The trusted health expert in your community

Pharmacists are healthcare experts who can give you clinical advice, right there and then. What’s more, if symptoms suggest it’s more serious, pharmacists are well placed to help you get the assistance you need.

In the article below, experienced pharmacist Yousaf Ahmad outlines how your community pharmacist can help you and your family’s health and he offers a reassuring insight into the rigorous training this group of healthcare professions are required to undertake.

He said: “As pharmacists we work in many different sectors and settings and the types of patients we see and are trained to care for can vary according to where we work.

“Community pharmacists are the health professionals most accessible to the public and the biggest sector within the pharmacy world. They supply medicines in accordance with a prescription or, when legally permitted, sell them without a prescription.

“In addition to ensuring an accurate supply of appropriate products, their professional activities also cover counselling of patients at the time of dispensing of prescription and non-prescription medications, providing information to other health professionals, patients and the general public, and participation in health-promotion programmes. They maintain links with other health professionals in primary health care.

Pharmacists in your local community can help care for a number of conditions:

  • People with long term medical conditions.
  • Those patients on multiple medications.
  • Care for children, young adults, adults with minor illnesses such as coughs, colds and sore throats. In addition, they can give appropriate advice about a range of other common conditions and minor injuries.
  • Advise on the safe use of prescription and over-the-counter medicines.
  • They can manage repeat prescriptions.
  • They will advise on whether you need to see a GP.
  • Pharmacists offer healthy lifestyle advice.
  • Some offer the NHS Health Check for people aged 40-74, which is designed to spot early signs of stroke, kidney disease, heart disease, Type 2 diabetes and dementia.
  • They administer flu jabs (usually for a fee).
  • Pharmacists can help with travel vaccinations.
  • They run specialised clinics in a variety of clinical areas such as contraception, minor injuries, diabetes, asthma and high blood pressure.
  • Pharmacists often directly communicate and engage with care alongside local GP surgeries and doctors.
  • Many offer blood testing and blood glucose testing, in addition conduct medication reviews to those patients that would benefit from it.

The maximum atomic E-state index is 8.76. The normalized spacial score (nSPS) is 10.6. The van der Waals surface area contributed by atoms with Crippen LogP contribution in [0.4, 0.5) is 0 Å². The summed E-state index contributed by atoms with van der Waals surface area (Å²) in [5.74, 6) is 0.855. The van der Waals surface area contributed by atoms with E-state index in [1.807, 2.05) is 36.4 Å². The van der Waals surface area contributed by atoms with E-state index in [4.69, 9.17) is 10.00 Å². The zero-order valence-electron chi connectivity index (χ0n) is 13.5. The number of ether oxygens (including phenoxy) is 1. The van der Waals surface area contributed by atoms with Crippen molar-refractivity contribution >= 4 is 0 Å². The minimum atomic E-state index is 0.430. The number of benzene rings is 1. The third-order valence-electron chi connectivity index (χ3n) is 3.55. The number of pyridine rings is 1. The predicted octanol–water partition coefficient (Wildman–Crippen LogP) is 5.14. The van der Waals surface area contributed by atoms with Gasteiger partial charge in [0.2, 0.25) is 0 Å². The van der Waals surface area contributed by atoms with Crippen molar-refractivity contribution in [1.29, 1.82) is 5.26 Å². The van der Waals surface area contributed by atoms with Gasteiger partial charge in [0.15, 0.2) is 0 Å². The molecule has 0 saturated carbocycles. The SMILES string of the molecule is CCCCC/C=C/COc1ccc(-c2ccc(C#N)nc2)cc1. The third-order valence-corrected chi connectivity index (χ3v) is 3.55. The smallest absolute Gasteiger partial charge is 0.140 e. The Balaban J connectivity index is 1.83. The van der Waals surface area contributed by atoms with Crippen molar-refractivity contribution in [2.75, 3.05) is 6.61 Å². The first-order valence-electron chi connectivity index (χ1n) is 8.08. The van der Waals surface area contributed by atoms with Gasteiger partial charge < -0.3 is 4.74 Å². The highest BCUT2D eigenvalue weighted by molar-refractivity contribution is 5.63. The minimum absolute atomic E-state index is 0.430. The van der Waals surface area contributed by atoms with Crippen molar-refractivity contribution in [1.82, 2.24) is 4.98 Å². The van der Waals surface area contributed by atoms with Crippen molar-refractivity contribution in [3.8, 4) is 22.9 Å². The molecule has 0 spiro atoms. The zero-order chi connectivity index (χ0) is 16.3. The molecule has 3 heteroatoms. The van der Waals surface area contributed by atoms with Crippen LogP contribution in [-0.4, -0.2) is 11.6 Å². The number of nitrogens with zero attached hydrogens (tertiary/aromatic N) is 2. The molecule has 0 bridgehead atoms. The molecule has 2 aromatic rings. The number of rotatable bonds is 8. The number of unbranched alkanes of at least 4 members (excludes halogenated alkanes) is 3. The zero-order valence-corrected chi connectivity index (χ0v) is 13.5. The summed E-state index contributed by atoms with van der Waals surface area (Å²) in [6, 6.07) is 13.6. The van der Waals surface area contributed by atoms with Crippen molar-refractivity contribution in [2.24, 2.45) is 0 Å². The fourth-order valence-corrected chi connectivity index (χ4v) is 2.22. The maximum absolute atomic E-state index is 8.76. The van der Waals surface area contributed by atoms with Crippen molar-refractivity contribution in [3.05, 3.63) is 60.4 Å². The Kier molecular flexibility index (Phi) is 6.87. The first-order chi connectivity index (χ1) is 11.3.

There are many benefits of seeing your local pharmacist and pharmacy teams within your communities:

  • They are available outside the normal 9am-5pm workings hours, as most pharmacies in the community are open late and at weekends.
  • You don’t need an appointment or nominated time to see them.
  • They are fully trained healthcare professions.
  • They have direct links with local GPs and can advise you on when you need to see a GP.
  • They have specialised skills in managing minor and some complex conditions, therefore can advise you on how to best care for yourself.
  • They help to free up time for your local GP by seeing some patients that in the past would readily get a GP appointment.

Pharmacists are experts in medicines and how they are used. Most work in hospital pharmacy, community pharmacy (for example high street chemists) and primary care pharmacy settings. 

Pharmacists and their teams are regulated by the General Pharmaceutical Council and are governed by laws and legislation similarly to doctors and nurses. To qualify as a pharmacist takes a minimum of five years and includes the following steps:

  • Successful completion of an accredited Master of Pharmacy degree (MPharm), which is a full-time, four-year course.
  • Successful completion of one year’s pre-registration training, a period of paid employment in a community or hospital pharmacy during which a trainee is required to build up a portfolio of evidence and demonstrate their competence whilst being observed at work.
  • Successful completion of the General Pharmaceutical Council registration exam.
  • Meeting the fitness to practice requirements for registration as a pharmacist.

Over the number of the years that a pharmacist is initially trained, they are educated in a number of key areas, including:

  • Origin and chemistry of drugs.
  • Preparation of medicines.
  • Action and uses of drugs and medicines including physiology, biochemistry, microbiology, pathology and pharmacology.
  • Pharmacy practice, covering laws and standards, managing symptoms, promoting healthy lifestyles and advising on drug therapy and medicines use.

Yousaf adds: “Once pharmacists are trained and successfully pass the regulators assessments, they are equipped to practice in a number of settings, including high street chemists, in a GP practice, in hospitals, in academia, in prisons and in research laboratories. Further training and up-skilling constantly occurs within the field of pharmacy to ensure they practice in a safe and effective manner.

“So, next time you aren’t feeling too well, do consider whether your friendly local pharmacist could help you back to good health. However, as always, if you are facing one of the life threatening conditions on this list from NHS England, dial 999.